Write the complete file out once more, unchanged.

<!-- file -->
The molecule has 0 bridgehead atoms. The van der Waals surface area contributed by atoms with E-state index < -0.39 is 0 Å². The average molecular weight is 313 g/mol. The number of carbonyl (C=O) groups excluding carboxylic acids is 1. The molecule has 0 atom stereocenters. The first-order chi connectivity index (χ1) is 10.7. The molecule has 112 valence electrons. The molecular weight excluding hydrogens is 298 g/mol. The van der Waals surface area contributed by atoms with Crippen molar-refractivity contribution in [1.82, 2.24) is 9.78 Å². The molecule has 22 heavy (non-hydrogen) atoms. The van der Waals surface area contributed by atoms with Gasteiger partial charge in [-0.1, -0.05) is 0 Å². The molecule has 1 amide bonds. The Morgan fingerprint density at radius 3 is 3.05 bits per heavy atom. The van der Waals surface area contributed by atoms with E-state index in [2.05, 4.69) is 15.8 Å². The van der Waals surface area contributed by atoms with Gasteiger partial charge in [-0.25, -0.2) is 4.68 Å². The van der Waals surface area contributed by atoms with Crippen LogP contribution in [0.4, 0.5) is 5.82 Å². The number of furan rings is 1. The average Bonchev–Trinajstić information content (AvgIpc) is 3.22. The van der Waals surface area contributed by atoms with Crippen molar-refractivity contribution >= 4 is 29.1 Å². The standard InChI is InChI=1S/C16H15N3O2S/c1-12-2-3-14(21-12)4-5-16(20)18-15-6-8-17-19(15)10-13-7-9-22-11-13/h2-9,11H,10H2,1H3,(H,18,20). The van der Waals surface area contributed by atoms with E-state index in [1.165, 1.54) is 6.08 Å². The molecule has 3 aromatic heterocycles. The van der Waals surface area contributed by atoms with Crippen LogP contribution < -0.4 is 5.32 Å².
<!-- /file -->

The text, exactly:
The molecule has 0 bridgehead atoms. The van der Waals surface area contributed by atoms with E-state index < -0.39 is 0 Å². The average molecular weight is 313 g/mol. The number of carbonyl (C=O) groups excluding carboxylic acids is 1. The molecule has 0 atom stereocenters. The first-order chi connectivity index (χ1) is 10.7. The molecule has 112 valence electrons. The molecular weight excluding hydrogens is 298 g/mol. The van der Waals surface area contributed by atoms with Crippen molar-refractivity contribution in [1.82, 2.24) is 9.78 Å². The molecule has 22 heavy (non-hydrogen) atoms. The van der Waals surface area contributed by atoms with Gasteiger partial charge in [-0.1, -0.05) is 0 Å². The molecule has 1 amide bonds. The Morgan fingerprint density at radius 3 is 3.05 bits per heavy atom. The van der Waals surface area contributed by atoms with E-state index in [2.05, 4.69) is 15.8 Å². The van der Waals surface area contributed by atoms with Gasteiger partial charge in [-0.25, -0.2) is 4.68 Å². The van der Waals surface area contributed by atoms with Crippen LogP contribution in [0.4, 0.5) is 5.82 Å². The number of furan rings is 1. The average Bonchev–Trinajstić information content (AvgIpc) is 3.22. The van der Waals surface area contributed by atoms with Crippen molar-refractivity contribution >= 4 is 29.1 Å². The standard InChI is InChI=1S/C16H15N3O2S/c1-12-2-3-14(21-12)4-5-16(20)18-15-6-8-17-19(15)10-13-7-9-22-11-13/h2-9,11H,10H2,1H3,(H,18,20). The van der Waals surface area contributed by atoms with E-state index in [1.165, 1.54) is 6.08 Å². The molecule has 3 aromatic heterocycles. The van der Waals surface area contributed by atoms with Crippen LogP contribution < -0.4 is 5.32 Å².